Paul P. Mealing

Check out my book, ELVENE. Available as e-book and as paperback (print on demand, POD). 2 Reviews: here. Also this promotional Q&A on-line.

Monday, 29 July 2013

Why the economic growth paradigm is past its use-by date

Last week’s New Scientist (20 July 2013, pp.42-5) had an intriguing article on the relationship between demographics and economic health in various countries. It’s not the first time that they’ve featured this little known aspect of political and economic interaction, but this article was better than the previous one, because the interactions they describe are more obviously perceived. Basically, the median age of a country is a determining factor in that country’s economic future.

Economic growth is related to burgeoning population growth, which led to the so-called 'Asian Tigers' in the 1980s and the huge spurt in post-war economic growth in Western countries, as well as Japan. Many of these countries, like Japan and much of Europe, are now economically stagnant due to ageing populations, so you can see the relationship between median age and economic growth. The author, Fred Pearce, claims that even China’s against-the-trend growth will be stymied by their ‘one child’ policy in coming generations.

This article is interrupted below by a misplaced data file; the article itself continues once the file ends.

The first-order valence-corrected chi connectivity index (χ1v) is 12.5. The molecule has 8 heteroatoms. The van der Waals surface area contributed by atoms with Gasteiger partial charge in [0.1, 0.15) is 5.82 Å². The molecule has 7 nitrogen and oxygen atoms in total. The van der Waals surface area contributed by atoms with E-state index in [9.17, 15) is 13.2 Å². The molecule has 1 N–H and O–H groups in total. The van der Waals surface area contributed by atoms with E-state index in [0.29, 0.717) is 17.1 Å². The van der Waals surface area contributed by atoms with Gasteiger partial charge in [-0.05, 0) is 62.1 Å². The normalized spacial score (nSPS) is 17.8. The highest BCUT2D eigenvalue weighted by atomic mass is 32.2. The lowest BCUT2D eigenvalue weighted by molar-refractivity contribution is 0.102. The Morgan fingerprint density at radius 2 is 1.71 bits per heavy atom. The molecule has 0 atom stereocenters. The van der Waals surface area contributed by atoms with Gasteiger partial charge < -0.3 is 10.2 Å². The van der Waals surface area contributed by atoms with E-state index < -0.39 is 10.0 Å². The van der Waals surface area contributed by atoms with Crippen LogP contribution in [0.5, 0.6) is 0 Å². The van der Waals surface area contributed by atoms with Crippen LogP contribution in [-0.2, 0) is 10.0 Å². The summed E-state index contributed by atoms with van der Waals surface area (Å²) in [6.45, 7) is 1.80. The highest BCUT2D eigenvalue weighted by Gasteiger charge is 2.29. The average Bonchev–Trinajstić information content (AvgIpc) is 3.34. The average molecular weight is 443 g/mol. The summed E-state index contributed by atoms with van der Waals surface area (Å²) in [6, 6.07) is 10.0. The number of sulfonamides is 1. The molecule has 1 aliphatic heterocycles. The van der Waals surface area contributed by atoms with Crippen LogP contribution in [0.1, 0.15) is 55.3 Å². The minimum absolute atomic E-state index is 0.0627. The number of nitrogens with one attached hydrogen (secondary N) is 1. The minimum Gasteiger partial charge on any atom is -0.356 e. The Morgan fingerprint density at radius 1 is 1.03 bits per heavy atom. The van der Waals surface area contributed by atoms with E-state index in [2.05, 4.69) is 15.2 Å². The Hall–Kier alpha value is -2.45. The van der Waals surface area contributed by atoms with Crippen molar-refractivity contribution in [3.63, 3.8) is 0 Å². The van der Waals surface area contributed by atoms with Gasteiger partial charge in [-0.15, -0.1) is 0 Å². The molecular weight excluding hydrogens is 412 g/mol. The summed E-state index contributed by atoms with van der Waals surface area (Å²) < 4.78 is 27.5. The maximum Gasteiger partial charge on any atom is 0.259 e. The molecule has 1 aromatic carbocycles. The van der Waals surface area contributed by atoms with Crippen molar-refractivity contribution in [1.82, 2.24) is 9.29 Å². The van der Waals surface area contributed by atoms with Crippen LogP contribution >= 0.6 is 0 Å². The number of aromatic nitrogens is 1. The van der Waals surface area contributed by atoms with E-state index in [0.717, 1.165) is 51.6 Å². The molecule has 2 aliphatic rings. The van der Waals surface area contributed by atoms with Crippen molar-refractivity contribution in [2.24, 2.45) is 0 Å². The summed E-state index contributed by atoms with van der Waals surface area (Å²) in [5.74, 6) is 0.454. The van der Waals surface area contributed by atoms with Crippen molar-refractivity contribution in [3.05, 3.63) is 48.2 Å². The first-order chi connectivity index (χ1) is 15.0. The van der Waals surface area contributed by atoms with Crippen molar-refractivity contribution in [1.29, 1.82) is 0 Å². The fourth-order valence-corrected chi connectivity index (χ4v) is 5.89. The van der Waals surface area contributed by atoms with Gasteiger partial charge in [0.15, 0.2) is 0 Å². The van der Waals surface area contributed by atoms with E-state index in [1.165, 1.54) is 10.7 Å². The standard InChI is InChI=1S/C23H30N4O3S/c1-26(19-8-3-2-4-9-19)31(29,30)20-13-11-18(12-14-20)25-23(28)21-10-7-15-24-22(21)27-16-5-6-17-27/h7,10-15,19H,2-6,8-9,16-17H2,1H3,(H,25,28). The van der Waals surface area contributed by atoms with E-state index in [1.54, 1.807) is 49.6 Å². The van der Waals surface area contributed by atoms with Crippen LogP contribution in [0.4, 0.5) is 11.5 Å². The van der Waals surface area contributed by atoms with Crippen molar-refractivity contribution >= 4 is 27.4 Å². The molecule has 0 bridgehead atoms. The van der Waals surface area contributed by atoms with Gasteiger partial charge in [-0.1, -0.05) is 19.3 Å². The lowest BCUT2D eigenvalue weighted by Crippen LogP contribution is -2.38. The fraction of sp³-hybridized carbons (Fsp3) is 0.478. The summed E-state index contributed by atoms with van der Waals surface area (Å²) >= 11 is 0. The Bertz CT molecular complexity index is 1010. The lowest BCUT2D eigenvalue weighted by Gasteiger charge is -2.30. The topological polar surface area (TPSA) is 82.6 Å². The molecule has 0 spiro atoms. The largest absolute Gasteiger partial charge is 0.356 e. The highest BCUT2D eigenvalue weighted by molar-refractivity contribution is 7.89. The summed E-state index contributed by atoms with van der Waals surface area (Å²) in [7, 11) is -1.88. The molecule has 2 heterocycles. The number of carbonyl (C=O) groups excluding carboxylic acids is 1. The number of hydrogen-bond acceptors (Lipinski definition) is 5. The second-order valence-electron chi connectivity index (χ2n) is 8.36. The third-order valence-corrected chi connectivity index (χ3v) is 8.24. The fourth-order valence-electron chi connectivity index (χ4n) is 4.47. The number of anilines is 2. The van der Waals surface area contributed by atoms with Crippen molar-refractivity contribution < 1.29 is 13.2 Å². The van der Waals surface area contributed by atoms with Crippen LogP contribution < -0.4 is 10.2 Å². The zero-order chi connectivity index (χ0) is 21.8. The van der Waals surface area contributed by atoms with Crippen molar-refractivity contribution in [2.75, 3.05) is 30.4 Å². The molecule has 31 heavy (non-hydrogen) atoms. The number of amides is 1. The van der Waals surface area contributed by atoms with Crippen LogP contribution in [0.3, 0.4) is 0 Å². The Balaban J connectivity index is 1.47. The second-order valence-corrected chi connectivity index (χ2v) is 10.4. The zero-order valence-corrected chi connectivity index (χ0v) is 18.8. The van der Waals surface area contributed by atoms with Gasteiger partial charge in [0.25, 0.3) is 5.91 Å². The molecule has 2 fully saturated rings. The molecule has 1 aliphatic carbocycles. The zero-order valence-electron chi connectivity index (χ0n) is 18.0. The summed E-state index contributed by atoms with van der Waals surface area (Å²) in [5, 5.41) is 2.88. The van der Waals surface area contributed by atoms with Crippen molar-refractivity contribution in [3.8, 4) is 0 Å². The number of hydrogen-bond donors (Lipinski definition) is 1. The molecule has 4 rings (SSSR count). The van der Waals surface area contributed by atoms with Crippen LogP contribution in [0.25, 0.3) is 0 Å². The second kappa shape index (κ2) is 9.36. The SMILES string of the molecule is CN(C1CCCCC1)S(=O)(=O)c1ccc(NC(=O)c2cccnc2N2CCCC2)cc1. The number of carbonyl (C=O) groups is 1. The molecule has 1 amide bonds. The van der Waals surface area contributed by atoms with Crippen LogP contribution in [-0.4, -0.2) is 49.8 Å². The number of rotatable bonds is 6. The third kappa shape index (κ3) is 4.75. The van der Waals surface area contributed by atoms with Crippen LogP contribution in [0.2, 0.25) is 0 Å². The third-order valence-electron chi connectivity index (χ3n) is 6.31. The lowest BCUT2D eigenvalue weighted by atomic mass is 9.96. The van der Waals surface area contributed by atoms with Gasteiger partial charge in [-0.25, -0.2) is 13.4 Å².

But stability is also an issue and ageing populations are more politically stable, whereas youthful countries trying to embrace democracy (like Egypt and Afghanistan) are struggling and unlikely to succeed in the near future.

Countries like the US, Canada and Australia depend on immigration to maintain economic growth. In Australia, it is ridiculous that our economic health is always gauged by new home construction, which is obviously dependent on sustained population growth (only yesterday, the flag went up that housing had slumped therefore we were in trouble). It’s ridiculous because ‘sustained population growth’ has limits, and those limits are beginning to be experienced in many Western countries, especially Europe.